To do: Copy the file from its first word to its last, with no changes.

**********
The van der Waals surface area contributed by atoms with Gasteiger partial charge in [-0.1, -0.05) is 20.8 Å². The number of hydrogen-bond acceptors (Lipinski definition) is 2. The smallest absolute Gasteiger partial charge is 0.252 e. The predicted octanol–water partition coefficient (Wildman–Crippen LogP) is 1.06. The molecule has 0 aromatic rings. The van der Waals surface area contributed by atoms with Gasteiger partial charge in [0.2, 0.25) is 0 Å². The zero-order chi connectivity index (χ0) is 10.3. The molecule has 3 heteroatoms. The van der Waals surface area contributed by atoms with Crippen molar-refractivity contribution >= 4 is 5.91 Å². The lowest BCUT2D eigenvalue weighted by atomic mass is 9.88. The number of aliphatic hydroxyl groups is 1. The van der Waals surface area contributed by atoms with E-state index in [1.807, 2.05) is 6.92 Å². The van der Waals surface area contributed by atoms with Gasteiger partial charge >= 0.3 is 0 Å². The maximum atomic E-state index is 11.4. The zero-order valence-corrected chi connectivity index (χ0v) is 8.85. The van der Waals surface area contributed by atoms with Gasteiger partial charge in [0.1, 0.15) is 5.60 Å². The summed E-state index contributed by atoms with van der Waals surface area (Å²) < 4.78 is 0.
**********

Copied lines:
The van der Waals surface area contributed by atoms with Gasteiger partial charge in [-0.1, -0.05) is 20.8 Å². The number of hydrogen-bond acceptors (Lipinski definition) is 2. The smallest absolute Gasteiger partial charge is 0.252 e. The predicted octanol–water partition coefficient (Wildman–Crippen LogP) is 1.06. The molecule has 0 aromatic rings. The van der Waals surface area contributed by atoms with Gasteiger partial charge in [0.2, 0.25) is 0 Å². The zero-order chi connectivity index (χ0) is 10.3. The molecule has 3 heteroatoms. The van der Waals surface area contributed by atoms with Crippen molar-refractivity contribution >= 4 is 5.91 Å². The lowest BCUT2D eigenvalue weighted by atomic mass is 9.88. The number of aliphatic hydroxyl groups is 1. The van der Waals surface area contributed by atoms with E-state index in [1.807, 2.05) is 6.92 Å². The van der Waals surface area contributed by atoms with Gasteiger partial charge >= 0.3 is 0 Å². The maximum atomic E-state index is 11.4. The zero-order valence-corrected chi connectivity index (χ0v) is 8.85. The van der Waals surface area contributed by atoms with Gasteiger partial charge in [0.1, 0.15) is 5.60 Å². The summed E-state index contributed by atoms with van der Waals surface area (Å²) < 4.78 is 0.